Neurons that glow in the dark.

In Brain Circuitry, Brain General Structure and Function, Brain Science, Genetics by Brainy Days Ahead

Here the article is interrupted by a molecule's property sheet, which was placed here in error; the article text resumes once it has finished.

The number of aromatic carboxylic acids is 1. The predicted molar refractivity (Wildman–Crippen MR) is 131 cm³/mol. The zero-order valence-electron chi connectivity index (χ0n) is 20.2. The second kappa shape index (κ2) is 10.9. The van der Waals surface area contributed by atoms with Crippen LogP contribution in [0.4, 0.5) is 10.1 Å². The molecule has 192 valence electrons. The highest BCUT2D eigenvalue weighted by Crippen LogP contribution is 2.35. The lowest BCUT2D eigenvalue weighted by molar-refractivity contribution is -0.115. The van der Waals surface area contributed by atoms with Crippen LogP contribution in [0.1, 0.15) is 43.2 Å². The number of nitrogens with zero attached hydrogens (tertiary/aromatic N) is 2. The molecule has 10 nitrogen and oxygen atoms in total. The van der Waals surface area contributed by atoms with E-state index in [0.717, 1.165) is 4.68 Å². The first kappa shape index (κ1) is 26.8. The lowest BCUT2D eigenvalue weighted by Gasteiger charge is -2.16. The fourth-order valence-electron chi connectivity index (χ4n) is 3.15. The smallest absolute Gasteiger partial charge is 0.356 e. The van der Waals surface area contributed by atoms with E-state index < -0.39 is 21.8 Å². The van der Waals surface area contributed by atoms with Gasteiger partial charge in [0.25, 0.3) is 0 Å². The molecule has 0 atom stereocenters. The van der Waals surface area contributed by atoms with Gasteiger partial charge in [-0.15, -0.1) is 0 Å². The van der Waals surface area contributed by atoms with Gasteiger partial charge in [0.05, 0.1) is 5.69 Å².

Vanderbilt scientists have developed a bioluminescent sensor that causes individual brain cells to glow in the dark and allow us to trace what’s happening in large neural networks in the brain. To create the new sensor, rerearchers first genetically modified a type of luciferase obtained from a luminescent species of shrimp so that it would light up when exposed to calcium ions. Then they attached a virus that infects and genetically modifies neurons, lighting up our brains.